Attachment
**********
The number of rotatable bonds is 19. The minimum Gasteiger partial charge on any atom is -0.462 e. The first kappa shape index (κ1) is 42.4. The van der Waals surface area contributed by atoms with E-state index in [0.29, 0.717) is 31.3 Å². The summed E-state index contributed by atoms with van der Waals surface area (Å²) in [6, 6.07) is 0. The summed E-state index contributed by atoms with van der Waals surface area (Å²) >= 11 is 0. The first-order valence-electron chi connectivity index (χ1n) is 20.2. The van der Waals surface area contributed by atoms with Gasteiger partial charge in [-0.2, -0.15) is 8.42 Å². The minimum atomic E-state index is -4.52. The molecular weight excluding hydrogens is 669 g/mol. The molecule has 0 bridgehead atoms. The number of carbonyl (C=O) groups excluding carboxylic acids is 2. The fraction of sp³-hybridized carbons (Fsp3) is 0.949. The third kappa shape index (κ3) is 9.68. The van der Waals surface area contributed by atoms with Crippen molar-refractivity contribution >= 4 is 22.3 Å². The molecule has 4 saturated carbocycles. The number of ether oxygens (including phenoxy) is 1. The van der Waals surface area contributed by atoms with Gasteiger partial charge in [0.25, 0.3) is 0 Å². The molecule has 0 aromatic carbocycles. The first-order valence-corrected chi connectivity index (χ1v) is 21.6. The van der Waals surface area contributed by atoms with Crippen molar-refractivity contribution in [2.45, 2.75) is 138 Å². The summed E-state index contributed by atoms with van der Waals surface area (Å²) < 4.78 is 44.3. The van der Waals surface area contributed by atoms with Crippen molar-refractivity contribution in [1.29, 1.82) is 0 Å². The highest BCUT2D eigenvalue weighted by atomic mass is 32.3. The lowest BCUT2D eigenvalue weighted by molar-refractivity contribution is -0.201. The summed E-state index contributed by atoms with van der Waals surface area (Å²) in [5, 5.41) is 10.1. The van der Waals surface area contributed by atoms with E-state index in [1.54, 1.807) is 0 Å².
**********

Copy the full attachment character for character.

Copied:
The number of rotatable bonds is 19. The minimum Gasteiger partial charge on any atom is -0.462 e. The first kappa shape index (κ1) is 42.4. The van der Waals surface area contributed by atoms with E-state index in [0.29, 0.717) is 31.3 Å². The summed E-state index contributed by atoms with van der Waals surface area (Å²) in [6, 6.07) is 0. The summed E-state index contributed by atoms with van der Waals surface area (Å²) >= 11 is 0. The first-order valence-electron chi connectivity index (χ1n) is 20.2. The van der Waals surface area contributed by atoms with Gasteiger partial charge in [-0.2, -0.15) is 8.42 Å². The minimum atomic E-state index is -4.52. The molecular weight excluding hydrogens is 669 g/mol. The molecule has 0 bridgehead atoms. The number of carbonyl (C=O) groups excluding carboxylic acids is 2. The fraction of sp³-hybridized carbons (Fsp3) is 0.949. The third kappa shape index (κ3) is 9.68. The van der Waals surface area contributed by atoms with Crippen molar-refractivity contribution >= 4 is 22.3 Å². The molecule has 4 saturated carbocycles. The number of ether oxygens (including phenoxy) is 1. The van der Waals surface area contributed by atoms with Gasteiger partial charge in [0.25, 0.3) is 0 Å². The molecule has 0 aromatic carbocycles. The first-order valence-corrected chi connectivity index (χ1v) is 21.6. The van der Waals surface area contributed by atoms with Crippen molar-refractivity contribution in [2.45, 2.75) is 138 Å². The summed E-state index contributed by atoms with van der Waals surface area (Å²) < 4.78 is 44.3. The van der Waals surface area contributed by atoms with Crippen molar-refractivity contribution in [1.29, 1.82) is 0 Å². The highest BCUT2D eigenvalue weighted by atomic mass is 32.3. The lowest BCUT2D eigenvalue weighted by molar-refractivity contribution is -0.201. The summed E-state index contributed by atoms with van der Waals surface area (Å²) in [5, 5.41) is 10.1. The van der Waals surface area contributed by atoms with E-state index in [1.54, 1.807) is 0 Å².